Brittany is a land of holy wells. Each parish has at least one, and often many more. It is true that this pattern is repeated throughout much of Britain; but it is equally true that the similarity ends there. In Britain so many of our sacred wells are ruined, neglected, or totally destroyed; but in Little Britain (as Brittany was originally called, because of its settlement in the early Middle Ages by British Celts) their cults, no less than their material structures, are still largely intact. Each has its own special use and ritual, many are the objects of annual Pardons as well as of more personal pilgrimages, and most still retain their legends and traditions. There are even new holy wells coming into being, such as that which appeared in the 1950s at the site of the reported apparitions of the Virgin at Kerizinen, in Finistere. Their structures are no less fascinating, and exhibit an extraordinarily rich variety of forms. If some of the remoter Welsh hill villages still have holy wells whose structures closely resemble that of the Well of the Finger, nowhere in Britain can boast of a holy well of such renaissance splendour as is shown by the Fountain of St John. From the point of view of the holy well enthusiast, not the least fascinating thing about Brittany is that it offers a plausible picture of the way the well cult might have developed, if the Reformation had not intervened, in at least those parts of Britain influenced by Celtic culture.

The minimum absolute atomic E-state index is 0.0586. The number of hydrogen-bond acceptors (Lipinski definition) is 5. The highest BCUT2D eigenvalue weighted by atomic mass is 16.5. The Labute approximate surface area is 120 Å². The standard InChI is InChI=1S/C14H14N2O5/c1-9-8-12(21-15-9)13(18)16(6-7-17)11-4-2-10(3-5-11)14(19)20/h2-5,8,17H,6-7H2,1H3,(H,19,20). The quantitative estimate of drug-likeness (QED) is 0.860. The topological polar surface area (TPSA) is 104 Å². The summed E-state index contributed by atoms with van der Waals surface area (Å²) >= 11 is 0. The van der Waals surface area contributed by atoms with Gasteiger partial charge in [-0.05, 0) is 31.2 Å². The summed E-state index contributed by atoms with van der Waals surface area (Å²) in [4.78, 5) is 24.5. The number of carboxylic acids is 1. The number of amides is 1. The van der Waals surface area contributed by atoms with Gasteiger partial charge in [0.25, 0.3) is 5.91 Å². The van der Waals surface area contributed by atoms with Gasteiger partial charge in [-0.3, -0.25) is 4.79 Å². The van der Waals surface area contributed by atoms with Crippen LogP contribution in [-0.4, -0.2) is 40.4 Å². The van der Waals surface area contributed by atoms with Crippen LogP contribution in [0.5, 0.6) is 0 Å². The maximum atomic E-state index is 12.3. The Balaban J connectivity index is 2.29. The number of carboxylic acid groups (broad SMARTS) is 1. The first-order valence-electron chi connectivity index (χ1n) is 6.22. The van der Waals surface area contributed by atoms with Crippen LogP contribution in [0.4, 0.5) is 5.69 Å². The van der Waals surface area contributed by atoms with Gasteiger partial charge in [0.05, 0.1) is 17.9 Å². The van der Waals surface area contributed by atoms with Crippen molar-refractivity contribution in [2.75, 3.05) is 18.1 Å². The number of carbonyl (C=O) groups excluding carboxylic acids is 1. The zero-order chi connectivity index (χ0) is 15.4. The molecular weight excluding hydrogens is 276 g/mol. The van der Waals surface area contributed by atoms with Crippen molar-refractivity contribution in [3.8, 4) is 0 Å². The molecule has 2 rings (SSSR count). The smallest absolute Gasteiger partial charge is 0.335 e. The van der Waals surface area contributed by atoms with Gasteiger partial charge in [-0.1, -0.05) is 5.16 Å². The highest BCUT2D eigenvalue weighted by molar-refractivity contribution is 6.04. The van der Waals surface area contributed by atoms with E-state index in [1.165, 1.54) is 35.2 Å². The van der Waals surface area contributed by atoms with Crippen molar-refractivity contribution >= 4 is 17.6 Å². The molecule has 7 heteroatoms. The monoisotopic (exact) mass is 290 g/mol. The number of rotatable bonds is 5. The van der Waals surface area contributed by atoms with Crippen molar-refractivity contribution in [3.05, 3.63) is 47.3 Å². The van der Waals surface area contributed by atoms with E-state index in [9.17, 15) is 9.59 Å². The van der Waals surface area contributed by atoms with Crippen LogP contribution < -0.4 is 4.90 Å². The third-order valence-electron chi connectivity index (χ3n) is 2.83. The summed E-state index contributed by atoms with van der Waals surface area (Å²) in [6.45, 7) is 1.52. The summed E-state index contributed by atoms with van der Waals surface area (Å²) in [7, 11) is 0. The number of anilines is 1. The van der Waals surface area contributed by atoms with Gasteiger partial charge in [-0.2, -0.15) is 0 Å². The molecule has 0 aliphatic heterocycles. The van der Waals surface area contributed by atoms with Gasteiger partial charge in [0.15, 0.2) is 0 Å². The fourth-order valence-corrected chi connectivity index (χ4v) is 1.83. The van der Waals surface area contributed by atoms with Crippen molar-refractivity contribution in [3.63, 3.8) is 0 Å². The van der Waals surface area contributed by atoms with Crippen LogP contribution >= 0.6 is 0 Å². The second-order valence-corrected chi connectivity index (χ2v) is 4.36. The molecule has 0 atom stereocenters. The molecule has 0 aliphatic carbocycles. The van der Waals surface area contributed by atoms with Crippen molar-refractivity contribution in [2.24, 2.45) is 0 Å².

The most influential study of St Meiriadog has been that of Doble, first published in 1934: Gilbert H. Doble, The Saints of Cornwall, Part 1, Truro, 1960, pp. 111-145: ‘Saint Meriadoc, Patron Of Camborne’.
This is substantially supplemented by Charles Thomas, Christian Antiquities of Camborne, St Austell, 1967, pp. 21-40.
Accounts of S. Jean-du-Doigt can be found in almost any guide-book to Brittany. However, much of my information was obtained by letters from and subsequent conversation with the rector of S. Jean, the Abbé Jacques Caroff, to whom I would here like to express my thanks.
A full if romantic account of the S. Jean-du-Doigt Pardon – the ‘Pardon Of Fire’, – as celebrated 100 years ago can be found in Anatole Le Braz, trans. F.M. Gostling, The Land of Pardons, London, 1907, pp.131-197.
For the Camborne well of St Meriasek see Prof. Charles Thomas, ‘Ho1y Wells of Camborne‘, Source 2.
Text & Illustrations © Tristan Gray Hulse (1994)
Designed by Richard L. Pederick (© 1999) | Created 15/11/99